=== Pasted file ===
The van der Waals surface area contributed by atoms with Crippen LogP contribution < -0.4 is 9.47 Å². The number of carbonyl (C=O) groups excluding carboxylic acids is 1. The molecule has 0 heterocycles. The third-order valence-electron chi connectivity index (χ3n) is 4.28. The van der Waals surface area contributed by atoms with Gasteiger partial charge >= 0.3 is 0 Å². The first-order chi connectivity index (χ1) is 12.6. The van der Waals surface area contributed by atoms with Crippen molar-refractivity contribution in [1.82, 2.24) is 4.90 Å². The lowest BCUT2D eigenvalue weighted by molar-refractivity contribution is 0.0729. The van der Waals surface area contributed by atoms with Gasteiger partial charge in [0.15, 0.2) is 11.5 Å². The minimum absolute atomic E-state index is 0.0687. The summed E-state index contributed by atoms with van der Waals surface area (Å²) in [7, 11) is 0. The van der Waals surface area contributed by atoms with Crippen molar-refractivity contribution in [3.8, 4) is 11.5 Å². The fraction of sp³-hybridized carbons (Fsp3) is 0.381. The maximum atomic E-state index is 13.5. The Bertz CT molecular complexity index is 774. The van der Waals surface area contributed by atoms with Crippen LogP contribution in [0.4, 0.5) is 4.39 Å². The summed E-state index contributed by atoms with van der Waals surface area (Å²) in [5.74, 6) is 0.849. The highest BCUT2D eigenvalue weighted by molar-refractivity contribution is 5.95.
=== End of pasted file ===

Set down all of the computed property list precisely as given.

The van der Waals surface area contributed by atoms with Crippen LogP contribution < -0.4 is 9.47 Å². The number of carbonyl (C=O) groups excluding carboxylic acids is 1. The molecule has 0 heterocycles. The third-order valence-electron chi connectivity index (χ3n) is 4.28. The van der Waals surface area contributed by atoms with Gasteiger partial charge >= 0.3 is 0 Å². The first-order chi connectivity index (χ1) is 12.6. The van der Waals surface area contributed by atoms with Crippen molar-refractivity contribution in [1.82, 2.24) is 4.90 Å². The lowest BCUT2D eigenvalue weighted by molar-refractivity contribution is 0.0729. The van der Waals surface area contributed by atoms with Gasteiger partial charge in [0.15, 0.2) is 11.5 Å². The minimum absolute atomic E-state index is 0.0687. The summed E-state index contributed by atoms with van der Waals surface area (Å²) in [7, 11) is 0. The van der Waals surface area contributed by atoms with Crippen molar-refractivity contribution in [3.8, 4) is 11.5 Å². The fraction of sp³-hybridized carbons (Fsp3) is 0.381. The maximum atomic E-state index is 13.5. The Bertz CT molecular complexity index is 774. The van der Waals surface area contributed by atoms with Crippen LogP contribution in [0.4, 0.5) is 4.39 Å². The summed E-state index contributed by atoms with van der Waals surface area (Å²) in [5.74, 6) is 0.849. The highest BCUT2D eigenvalue weighted by molar-refractivity contribution is 5.95.